Drip irrigation way to go…mitigating erratic rainfall effects


FARMERS should invest in drip irrigation to mitigate the effects of the shifting rainfall patterns that have resulted in the country experiencing erratic rains during summer, an official has said.
Drip irrigation is a method that uses narrow tubes to deliver water directly to the base of a plant, allowing it to drip slowly to the roots.
Mashonaland West AGRITEX official Emmanuel Mandaza said drip irrigation mitigated water shortages.
Mandaza was addressing farmers during a tour of drip irrigation demonstration plots in Beatrice recently.
“Climate change is inevitable and the effects are already evident in Zimbabwe, hence the need for us to resort to other effective and sustainable farming methods like drip irrigation,” he said.
Mandaza said, through adoption of drip farming method, the country was destined to yield at least 10t/ha of grain.
“Almost every crop grows well under drip irrigation, for instance pepper, tomatoes, butternuts, water melon, maize and onions,” he said.
“It is our objective to see every household engaging in this noble venture which will ensure food security in the country and we should not continue relying on aid or imports when we are blessed with such good soil.”
Mandaza said efforts to take the project to other parts of the country were at an advanced stage.
“Apart from Beatrice, we already have demonstration plots in areas like Mvuma, Gweru, Buhera, Shamva and Chegutu,” he said.
“We have field officers who train people on how to lay out and maintain the drip irrigation kit.”
The past farming seasons have been characterised by erratic rainfalls and most farmers failed to irrigate crops citing poor irrigation systems resulting in the wilting of crops.
Government, as part of efforts to enhance agricultural activities has embarked on a programme to rehabilitate and establish irrigation schemes.
Stakeholders have called for farmer capacitation to enable them to borrow money from financial institutions and purchase irrigation equipment.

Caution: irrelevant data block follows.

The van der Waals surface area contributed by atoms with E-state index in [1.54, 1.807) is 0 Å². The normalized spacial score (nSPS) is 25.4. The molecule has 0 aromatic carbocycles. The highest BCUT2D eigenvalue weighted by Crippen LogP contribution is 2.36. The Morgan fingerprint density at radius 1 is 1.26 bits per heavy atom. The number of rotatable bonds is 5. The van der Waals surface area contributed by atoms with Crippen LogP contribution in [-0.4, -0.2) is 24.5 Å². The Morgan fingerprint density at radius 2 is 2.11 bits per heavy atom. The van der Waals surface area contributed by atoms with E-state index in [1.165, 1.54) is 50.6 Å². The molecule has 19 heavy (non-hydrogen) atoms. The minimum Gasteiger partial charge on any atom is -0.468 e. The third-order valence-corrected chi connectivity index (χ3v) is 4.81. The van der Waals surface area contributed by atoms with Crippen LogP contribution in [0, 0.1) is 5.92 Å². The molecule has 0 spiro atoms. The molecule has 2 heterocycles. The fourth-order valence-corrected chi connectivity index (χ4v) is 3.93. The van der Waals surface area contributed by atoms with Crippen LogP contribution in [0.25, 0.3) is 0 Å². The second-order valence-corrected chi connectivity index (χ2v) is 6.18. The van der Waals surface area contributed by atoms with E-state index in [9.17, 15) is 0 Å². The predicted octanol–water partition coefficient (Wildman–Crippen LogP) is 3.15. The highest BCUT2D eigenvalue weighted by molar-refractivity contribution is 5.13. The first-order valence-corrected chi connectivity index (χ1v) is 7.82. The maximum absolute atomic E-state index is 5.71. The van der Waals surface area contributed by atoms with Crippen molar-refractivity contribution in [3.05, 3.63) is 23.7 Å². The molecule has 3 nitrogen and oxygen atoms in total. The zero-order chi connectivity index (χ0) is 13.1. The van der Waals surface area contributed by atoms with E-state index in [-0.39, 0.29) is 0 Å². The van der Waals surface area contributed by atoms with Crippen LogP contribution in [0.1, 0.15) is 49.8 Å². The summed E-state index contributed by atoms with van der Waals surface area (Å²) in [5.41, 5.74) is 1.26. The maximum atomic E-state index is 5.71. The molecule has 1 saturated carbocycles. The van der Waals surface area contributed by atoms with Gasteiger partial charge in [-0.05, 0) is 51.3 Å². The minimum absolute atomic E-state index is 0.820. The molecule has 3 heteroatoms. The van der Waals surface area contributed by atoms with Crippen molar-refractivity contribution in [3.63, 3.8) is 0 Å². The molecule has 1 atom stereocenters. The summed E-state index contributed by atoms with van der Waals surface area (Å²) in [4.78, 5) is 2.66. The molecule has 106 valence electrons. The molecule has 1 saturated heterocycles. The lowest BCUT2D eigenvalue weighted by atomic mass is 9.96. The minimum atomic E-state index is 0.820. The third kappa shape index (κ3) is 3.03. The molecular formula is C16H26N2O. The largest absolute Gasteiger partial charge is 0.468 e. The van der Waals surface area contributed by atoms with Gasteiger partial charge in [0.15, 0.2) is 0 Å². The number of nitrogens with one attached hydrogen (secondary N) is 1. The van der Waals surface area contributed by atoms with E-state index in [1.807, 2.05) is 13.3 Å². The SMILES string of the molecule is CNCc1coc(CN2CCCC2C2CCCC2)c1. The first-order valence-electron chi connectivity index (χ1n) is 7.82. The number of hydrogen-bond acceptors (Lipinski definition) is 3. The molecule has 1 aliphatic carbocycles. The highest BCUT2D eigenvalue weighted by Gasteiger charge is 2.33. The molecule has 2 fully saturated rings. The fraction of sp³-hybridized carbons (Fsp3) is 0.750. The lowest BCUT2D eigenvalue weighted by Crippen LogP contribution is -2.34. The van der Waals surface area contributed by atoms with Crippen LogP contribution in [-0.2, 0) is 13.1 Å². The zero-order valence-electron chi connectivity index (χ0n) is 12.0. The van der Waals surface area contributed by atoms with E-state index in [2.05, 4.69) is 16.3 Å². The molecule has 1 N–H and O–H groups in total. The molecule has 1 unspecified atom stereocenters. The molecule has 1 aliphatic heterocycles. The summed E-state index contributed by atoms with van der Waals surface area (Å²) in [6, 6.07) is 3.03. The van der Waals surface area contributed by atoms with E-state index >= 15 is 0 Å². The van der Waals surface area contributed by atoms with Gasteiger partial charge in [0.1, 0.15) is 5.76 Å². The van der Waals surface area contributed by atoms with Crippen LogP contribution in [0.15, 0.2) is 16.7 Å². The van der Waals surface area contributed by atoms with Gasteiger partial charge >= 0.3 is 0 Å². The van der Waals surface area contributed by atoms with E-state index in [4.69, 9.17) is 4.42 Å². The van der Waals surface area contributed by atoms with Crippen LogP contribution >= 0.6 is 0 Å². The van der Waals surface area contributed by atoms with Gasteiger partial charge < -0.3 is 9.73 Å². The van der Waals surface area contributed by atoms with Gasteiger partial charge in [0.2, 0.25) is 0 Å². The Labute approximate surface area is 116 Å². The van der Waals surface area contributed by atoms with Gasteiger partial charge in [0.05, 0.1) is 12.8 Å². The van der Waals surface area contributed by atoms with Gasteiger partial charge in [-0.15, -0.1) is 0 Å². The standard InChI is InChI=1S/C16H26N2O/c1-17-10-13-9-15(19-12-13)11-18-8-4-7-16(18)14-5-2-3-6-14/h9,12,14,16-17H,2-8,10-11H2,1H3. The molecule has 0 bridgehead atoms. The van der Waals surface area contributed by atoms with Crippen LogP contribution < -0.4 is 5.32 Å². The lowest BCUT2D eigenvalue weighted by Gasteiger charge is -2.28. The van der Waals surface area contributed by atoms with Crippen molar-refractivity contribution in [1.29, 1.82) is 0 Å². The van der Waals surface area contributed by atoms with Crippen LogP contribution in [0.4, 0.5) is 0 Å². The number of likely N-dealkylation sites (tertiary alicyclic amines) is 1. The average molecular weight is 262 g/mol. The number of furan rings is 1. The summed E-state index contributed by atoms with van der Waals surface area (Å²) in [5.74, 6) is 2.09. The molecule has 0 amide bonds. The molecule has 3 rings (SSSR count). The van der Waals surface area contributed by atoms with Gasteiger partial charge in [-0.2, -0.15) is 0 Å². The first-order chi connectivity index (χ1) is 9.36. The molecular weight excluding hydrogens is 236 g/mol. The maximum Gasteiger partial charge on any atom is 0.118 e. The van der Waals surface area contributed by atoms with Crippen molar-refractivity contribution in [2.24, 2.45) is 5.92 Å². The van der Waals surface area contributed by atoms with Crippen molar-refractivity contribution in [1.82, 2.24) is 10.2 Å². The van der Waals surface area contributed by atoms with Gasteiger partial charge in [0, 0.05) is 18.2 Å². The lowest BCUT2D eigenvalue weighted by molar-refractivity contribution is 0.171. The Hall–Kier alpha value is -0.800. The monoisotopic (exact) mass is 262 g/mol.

Farmers have expressed concerns over the shifting rainfall patterns which have disrupted production.
Experts have said it is time the country implement an irrigation-focused type of agriculture.
There have been growing calls for Government to come up with meaningful contribution towards the setting up of viable irrigation infrastructure that can adequately sustain and guarantee the country of food security in the face of droughts.
The need to develop a national irrigation policy, to counter the persistent droughts that have become frequent, has become paramount to mitigate the effects of climate change.
In response, Government, through the 2018 National Budget allocated the Lands, Agriculture and Rural Resettlement Ministry US$52,1 million for irrigation rehabilitation and development, targeting at least 200ha/district to be implemented annually over the next 10 years.
The setting up of more irrigation schemes would help consolidate food security gains achieved by programmes such as the Command Agriculture.
From last year, when Command Agriculture was launched, joint ventures were put in place to finance the development of irrigation schemes in all provinces.
Through Private Public Partnerships (PPPs), Government worked on irrigation schemes under ARDA.
Under the Brazil Loan Facility, in some cases Government resuscitated (modified and added new infrastructure to the existing) or revitalised (completely changed systems as they were outdated).
Under the More Food for Africa Programme, Brazil irrigation scheme facility of US$98 million, Government has already mounted US$69 million irrigation schemes across the country.
Government has extended the Brazil More Food for Africa irrigation facility to mission schools, churches and prisons, among other institutions under Phase Two of the programme as the food security net is cast wider.
By revitalising and moving to the use of pivot irrigation facilities, it is envisaged average yield per hectare will increase.
Government is targeting 400 000ha under irrigation in the next three years.
To date, nearly 150 000ha are under functional irrigation systems, with 18 schemes under ARDA having been revamped.
Revamped irrigation schemes include Antelope, Insukamini, Siyaso (Mvuma), Ruchanyu (Shurugwi), Hama Mavhaire (Silobela) and Fair Acres (Kwekwe) which has 500 ha under centre pivot irrigation.
In Manicaland there is Bonde, Nyanyadzi and Knowe, while Bulawayo Kraal is in Bulawayo Metropolitan Province.
Masvingo has Mushandike, Marowa, Nandi and Sanganai Irrigation schemes.
In Mashonaland West, Doreen Prite (Kadoma) and Sanyati are among schemes now fully functional.


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